How Crowdfunding Has Influenced Start-Ups

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HuffingtonPost | By Julee Morrison, Contributor | Oct. 2, 2017

You have a great idea that you would like to bring to the market. However, you have little to no capital in kick-starting product development. Furthermore, you don’t really have the business acumen and the research and development needed to make a solid business presentation to a group of investors.

So, how do you go about finding the seed funding you need to start turning your idea into a reality? Many entrepreneurs in recent years have turned to crowdfunding as a way to reach a large audience to fund product ideas and business models.

What Is Crowdfunding?

Crowdfunding is an alternative way for businesses, and especially start-ups, to source capital for a new venture from a number of people online, primarily through connecting investors and entrepreneurs on crowdfunding websites and social media.

This differs from traditional ways of collecting capital when entrepreneurs pitch a business plan to a limited number of wealthy businessmen or companies. Crowdfunding allows someone to pitch their business plan to a much larger pool of venture capitalists, instead of the traditional players.

See: A Guide to Building an Audience for Crowdfunding

How It Works

Crowdfunding websites such as Kickstarter and Indiegogo act as platforms for entrepreneurs to present their business ideas and products in front of a large audience of potential investors. These websites are then able to make a profit by taking a percentage of the funds raised for each idea.

An entrepreneur signs up to one of these websites to start a campaign, explain an idea or product, which is then spread mainly through social media platforms such as Facebook and Twitter to gain the attention of potential investors.

There is no limit to the types of products that can be presented on these crowdfunding platforms, with ideas ranging from an alternative to Apple’s smartwatch to a new potato salad recipe.

See: What 10,000 Kickstarter projects reveal about Canads entrepreneurs

Types Of Crowdfunding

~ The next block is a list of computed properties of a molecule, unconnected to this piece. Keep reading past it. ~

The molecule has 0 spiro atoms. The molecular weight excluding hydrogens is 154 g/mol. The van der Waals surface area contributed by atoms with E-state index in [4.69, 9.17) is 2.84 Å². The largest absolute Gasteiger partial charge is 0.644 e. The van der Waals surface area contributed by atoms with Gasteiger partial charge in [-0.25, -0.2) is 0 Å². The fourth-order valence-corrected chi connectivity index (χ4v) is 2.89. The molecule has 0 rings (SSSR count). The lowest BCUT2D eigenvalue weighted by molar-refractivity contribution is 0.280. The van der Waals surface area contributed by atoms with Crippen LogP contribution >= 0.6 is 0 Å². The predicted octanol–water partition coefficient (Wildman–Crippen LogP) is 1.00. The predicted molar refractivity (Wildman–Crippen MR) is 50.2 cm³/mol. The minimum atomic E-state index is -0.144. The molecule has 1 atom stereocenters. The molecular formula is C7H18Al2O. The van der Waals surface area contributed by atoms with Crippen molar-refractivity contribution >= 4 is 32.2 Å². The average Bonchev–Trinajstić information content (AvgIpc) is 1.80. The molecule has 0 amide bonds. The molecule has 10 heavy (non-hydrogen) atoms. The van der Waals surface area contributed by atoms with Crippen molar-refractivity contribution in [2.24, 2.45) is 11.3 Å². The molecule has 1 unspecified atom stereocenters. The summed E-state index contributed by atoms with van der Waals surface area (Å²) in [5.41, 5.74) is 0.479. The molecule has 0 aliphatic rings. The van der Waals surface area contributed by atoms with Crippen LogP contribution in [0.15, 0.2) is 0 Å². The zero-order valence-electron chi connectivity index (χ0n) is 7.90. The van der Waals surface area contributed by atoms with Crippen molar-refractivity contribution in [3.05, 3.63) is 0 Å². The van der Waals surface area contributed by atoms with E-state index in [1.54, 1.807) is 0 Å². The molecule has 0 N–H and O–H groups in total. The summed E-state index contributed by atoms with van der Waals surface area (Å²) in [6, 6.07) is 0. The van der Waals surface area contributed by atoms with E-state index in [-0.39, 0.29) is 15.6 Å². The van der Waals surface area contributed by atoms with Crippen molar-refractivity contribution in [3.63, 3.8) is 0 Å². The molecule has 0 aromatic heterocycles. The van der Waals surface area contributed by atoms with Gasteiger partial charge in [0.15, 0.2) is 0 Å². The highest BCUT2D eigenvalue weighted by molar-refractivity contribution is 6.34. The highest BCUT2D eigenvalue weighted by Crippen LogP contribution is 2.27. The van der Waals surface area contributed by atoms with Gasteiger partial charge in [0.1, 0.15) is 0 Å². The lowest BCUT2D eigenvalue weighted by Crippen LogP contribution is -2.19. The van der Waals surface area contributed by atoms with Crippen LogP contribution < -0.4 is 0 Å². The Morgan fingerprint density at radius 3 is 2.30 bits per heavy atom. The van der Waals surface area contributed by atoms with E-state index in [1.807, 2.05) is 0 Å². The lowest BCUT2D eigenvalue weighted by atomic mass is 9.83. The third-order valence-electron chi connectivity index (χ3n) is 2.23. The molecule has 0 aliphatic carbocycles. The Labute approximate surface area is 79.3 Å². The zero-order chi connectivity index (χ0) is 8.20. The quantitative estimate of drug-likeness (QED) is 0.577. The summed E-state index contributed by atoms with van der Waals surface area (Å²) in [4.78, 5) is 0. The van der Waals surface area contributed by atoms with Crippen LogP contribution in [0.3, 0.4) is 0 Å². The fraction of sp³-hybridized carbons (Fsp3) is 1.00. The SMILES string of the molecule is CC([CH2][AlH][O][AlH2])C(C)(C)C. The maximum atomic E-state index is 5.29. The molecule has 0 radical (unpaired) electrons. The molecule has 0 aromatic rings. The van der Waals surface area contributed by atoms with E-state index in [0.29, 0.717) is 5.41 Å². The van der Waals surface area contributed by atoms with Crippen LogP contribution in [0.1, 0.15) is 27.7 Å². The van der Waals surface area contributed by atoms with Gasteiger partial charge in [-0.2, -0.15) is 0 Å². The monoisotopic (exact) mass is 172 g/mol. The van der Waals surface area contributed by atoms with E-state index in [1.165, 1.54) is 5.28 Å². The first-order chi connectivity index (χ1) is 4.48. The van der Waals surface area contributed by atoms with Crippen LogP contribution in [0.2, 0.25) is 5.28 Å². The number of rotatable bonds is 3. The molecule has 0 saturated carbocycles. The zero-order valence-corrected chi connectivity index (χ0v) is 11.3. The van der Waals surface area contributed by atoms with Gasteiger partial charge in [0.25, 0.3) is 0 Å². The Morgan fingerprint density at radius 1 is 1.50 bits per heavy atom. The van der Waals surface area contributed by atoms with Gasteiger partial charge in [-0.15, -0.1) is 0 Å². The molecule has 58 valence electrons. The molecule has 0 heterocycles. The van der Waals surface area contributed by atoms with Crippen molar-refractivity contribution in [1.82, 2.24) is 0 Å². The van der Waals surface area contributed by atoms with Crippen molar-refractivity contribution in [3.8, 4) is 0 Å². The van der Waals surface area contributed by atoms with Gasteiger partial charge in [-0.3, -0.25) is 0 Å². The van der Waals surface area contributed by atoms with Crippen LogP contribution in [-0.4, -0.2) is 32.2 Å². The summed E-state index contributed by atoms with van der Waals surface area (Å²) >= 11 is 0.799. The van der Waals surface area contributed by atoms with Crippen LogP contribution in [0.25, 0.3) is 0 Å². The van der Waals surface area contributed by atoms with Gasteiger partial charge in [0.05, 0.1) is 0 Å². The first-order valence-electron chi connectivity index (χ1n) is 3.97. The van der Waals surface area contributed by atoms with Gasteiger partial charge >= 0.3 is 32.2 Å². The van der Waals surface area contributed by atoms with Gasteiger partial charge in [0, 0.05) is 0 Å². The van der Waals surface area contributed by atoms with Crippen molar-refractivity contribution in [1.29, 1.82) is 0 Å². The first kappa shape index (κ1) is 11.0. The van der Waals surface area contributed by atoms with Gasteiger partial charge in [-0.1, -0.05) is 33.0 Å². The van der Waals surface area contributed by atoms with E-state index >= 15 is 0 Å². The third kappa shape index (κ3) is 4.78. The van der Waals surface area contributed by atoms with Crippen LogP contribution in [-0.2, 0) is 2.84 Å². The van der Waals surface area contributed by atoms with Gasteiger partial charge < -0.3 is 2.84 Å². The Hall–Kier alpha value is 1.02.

There are three types of crowdfunding: donation or reward, debt, and equity. In donation or reward crowdfunding, people chose to invest in an idea or a person without an expectation to receive anything tangible in return.

What they might receive in reward crowdfunding are acknowledgements in a book, free gifts, tickets to a concert and so on. Crowdfunding websites such as Kickstart and Indigogo fall under this category.

In debt crowdfunding, also known as peer-to-peer lending, investors can recoup their money with interest as with traditional investments. The only difference is that traditional lenders such as banks are not involved. Platforms such as Prosper, Funding Circle, and Lending Club offer debt crowdfunding.

Another category of crowdfunding is equity crowdfunding in which investors receive equity in return. Equity can come in the form of shares or a stake in the company, project, or venture. Similar to other forms of equity, the value of the company fluctuates depending on how successful it is. Examples of portals offering such services are OfferBoard, CircleUp, and OurCrowd.

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The National Crowdfunding Association of Canada (NCFA Canada) is a cross-Canada non-profit actively engaged with both investment and social crowdfunding, blockchain ICO, alternative finance, fintech, P2P and online investing stakeholders across the country.  NCFA Canada provides education, research, leadership, support, and networking opportunities to over 1600+ members and works closely with industry, government, academia, community and eco-system partners and affiliates to create a vibrant and innovative online financing industry in Canada.  Learn more About Us or visit www.ncfacanada.org.

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